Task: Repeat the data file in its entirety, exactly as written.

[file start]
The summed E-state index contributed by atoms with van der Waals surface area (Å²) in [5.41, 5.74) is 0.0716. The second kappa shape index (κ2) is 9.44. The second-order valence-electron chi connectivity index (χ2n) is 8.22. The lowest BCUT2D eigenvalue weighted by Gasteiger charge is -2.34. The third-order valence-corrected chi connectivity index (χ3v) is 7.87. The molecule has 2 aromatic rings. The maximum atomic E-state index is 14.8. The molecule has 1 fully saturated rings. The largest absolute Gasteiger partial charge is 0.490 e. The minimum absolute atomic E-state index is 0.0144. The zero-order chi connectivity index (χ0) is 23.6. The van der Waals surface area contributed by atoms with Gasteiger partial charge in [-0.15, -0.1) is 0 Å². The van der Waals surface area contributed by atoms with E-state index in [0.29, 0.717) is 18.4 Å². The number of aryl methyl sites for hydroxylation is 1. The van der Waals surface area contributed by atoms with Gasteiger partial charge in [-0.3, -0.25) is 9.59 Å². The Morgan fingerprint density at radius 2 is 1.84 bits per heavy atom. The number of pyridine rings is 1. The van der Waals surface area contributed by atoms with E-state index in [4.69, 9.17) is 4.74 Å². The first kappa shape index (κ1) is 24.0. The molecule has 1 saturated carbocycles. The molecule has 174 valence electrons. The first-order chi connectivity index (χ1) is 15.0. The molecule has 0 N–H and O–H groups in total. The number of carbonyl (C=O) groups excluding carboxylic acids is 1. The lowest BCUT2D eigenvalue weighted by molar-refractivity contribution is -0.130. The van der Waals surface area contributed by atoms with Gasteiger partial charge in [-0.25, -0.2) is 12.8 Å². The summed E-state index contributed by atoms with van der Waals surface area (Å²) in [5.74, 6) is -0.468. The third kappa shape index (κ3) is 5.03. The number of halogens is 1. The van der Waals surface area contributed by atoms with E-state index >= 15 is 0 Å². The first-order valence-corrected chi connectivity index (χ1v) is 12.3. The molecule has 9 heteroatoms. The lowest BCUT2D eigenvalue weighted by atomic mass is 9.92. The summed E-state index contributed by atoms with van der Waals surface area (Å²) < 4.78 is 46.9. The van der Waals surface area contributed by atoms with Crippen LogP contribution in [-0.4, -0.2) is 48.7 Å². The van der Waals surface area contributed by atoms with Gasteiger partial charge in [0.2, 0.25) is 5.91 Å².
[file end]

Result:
The summed E-state index contributed by atoms with van der Waals surface area (Å²) in [5.41, 5.74) is 0.0716. The second kappa shape index (κ2) is 9.44. The second-order valence-electron chi connectivity index (χ2n) is 8.22. The lowest BCUT2D eigenvalue weighted by Gasteiger charge is -2.34. The third-order valence-corrected chi connectivity index (χ3v) is 7.87. The molecule has 2 aromatic rings. The maximum atomic E-state index is 14.8. The molecule has 1 fully saturated rings. The largest absolute Gasteiger partial charge is 0.490 e. The minimum absolute atomic E-state index is 0.0144. The zero-order chi connectivity index (χ0) is 23.6. The van der Waals surface area contributed by atoms with Gasteiger partial charge in [-0.15, -0.1) is 0 Å². The van der Waals surface area contributed by atoms with E-state index in [0.29, 0.717) is 18.4 Å². The number of aryl methyl sites for hydroxylation is 1. The van der Waals surface area contributed by atoms with Gasteiger partial charge in [-0.3, -0.25) is 9.59 Å². The Morgan fingerprint density at radius 2 is 1.84 bits per heavy atom. The number of pyridine rings is 1. The van der Waals surface area contributed by atoms with E-state index in [4.69, 9.17) is 4.74 Å². The first kappa shape index (κ1) is 24.0. The molecule has 1 saturated carbocycles. The molecule has 174 valence electrons. The first-order chi connectivity index (χ1) is 15.0. The molecule has 0 N–H and O–H groups in total. The number of carbonyl (C=O) groups excluding carboxylic acids is 1. The lowest BCUT2D eigenvalue weighted by molar-refractivity contribution is -0.130. The van der Waals surface area contributed by atoms with Gasteiger partial charge in [-0.25, -0.2) is 12.8 Å². The summed E-state index contributed by atoms with van der Waals surface area (Å²) in [5.74, 6) is -0.468. The third kappa shape index (κ3) is 5.03. The number of halogens is 1. The van der Waals surface area contributed by atoms with E-state index >= 15 is 0 Å². The first-order valence-corrected chi connectivity index (χ1v) is 12.3. The molecule has 9 heteroatoms. The lowest BCUT2D eigenvalue weighted by atomic mass is 9.92. The summed E-state index contributed by atoms with van der Waals surface area (Å²) < 4.78 is 46.9. The van der Waals surface area contributed by atoms with Crippen LogP contribution in [-0.4, -0.2) is 48.7 Å². The van der Waals surface area contributed by atoms with Gasteiger partial charge in [0.2, 0.25) is 5.91 Å².